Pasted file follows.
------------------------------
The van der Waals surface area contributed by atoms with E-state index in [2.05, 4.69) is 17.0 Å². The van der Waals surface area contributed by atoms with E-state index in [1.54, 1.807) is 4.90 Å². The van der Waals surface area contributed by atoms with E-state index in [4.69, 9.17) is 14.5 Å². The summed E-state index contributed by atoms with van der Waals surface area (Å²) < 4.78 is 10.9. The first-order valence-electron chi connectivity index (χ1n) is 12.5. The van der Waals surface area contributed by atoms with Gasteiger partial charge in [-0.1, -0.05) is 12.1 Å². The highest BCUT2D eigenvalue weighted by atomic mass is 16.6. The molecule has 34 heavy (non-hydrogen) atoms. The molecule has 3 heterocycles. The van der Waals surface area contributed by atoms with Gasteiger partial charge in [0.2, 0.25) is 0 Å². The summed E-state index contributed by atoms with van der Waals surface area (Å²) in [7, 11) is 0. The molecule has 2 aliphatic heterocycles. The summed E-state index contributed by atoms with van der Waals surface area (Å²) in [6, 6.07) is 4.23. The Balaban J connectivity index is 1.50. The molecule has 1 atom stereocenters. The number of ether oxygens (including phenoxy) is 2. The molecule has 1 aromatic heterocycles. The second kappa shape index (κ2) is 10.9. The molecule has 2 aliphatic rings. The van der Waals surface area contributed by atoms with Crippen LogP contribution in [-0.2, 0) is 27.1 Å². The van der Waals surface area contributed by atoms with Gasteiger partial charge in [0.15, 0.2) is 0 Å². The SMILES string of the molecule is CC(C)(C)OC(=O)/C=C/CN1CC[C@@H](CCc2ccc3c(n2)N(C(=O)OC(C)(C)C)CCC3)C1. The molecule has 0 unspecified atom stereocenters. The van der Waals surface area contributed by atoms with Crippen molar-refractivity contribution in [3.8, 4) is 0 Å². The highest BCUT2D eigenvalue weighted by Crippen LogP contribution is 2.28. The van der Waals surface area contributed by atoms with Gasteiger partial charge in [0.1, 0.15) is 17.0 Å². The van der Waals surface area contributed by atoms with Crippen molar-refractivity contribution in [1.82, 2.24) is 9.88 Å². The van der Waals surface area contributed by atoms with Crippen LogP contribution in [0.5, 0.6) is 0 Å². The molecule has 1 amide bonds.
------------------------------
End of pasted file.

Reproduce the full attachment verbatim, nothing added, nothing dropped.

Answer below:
The van der Waals surface area contributed by atoms with E-state index in [2.05, 4.69) is 17.0 Å². The van der Waals surface area contributed by atoms with E-state index in [1.54, 1.807) is 4.90 Å². The van der Waals surface area contributed by atoms with E-state index in [4.69, 9.17) is 14.5 Å². The summed E-state index contributed by atoms with van der Waals surface area (Å²) < 4.78 is 10.9. The first-order valence-electron chi connectivity index (χ1n) is 12.5. The van der Waals surface area contributed by atoms with Gasteiger partial charge in [-0.1, -0.05) is 12.1 Å². The highest BCUT2D eigenvalue weighted by atomic mass is 16.6. The molecule has 34 heavy (non-hydrogen) atoms. The molecule has 3 heterocycles. The van der Waals surface area contributed by atoms with Gasteiger partial charge in [0.2, 0.25) is 0 Å². The summed E-state index contributed by atoms with van der Waals surface area (Å²) in [7, 11) is 0. The molecule has 2 aliphatic heterocycles. The summed E-state index contributed by atoms with van der Waals surface area (Å²) in [6, 6.07) is 4.23. The Balaban J connectivity index is 1.50. The molecule has 1 atom stereocenters. The number of ether oxygens (including phenoxy) is 2. The molecule has 1 aromatic heterocycles. The second kappa shape index (κ2) is 10.9. The molecule has 2 aliphatic rings. The van der Waals surface area contributed by atoms with Crippen LogP contribution in [-0.2, 0) is 27.1 Å². The van der Waals surface area contributed by atoms with Gasteiger partial charge in [0.15, 0.2) is 0 Å². The SMILES string of the molecule is CC(C)(C)OC(=O)/C=C/CN1CC[C@@H](CCc2ccc3c(n2)N(C(=O)OC(C)(C)C)CCC3)C1. The molecule has 0 unspecified atom stereocenters. The van der Waals surface area contributed by atoms with Crippen molar-refractivity contribution in [3.8, 4) is 0 Å². The highest BCUT2D eigenvalue weighted by Crippen LogP contribution is 2.28. The van der Waals surface area contributed by atoms with Gasteiger partial charge in [0.1, 0.15) is 17.0 Å². The van der Waals surface area contributed by atoms with Crippen molar-refractivity contribution in [1.82, 2.24) is 9.88 Å². The van der Waals surface area contributed by atoms with Crippen LogP contribution in [0.5, 0.6) is 0 Å². The molecule has 1 amide bonds.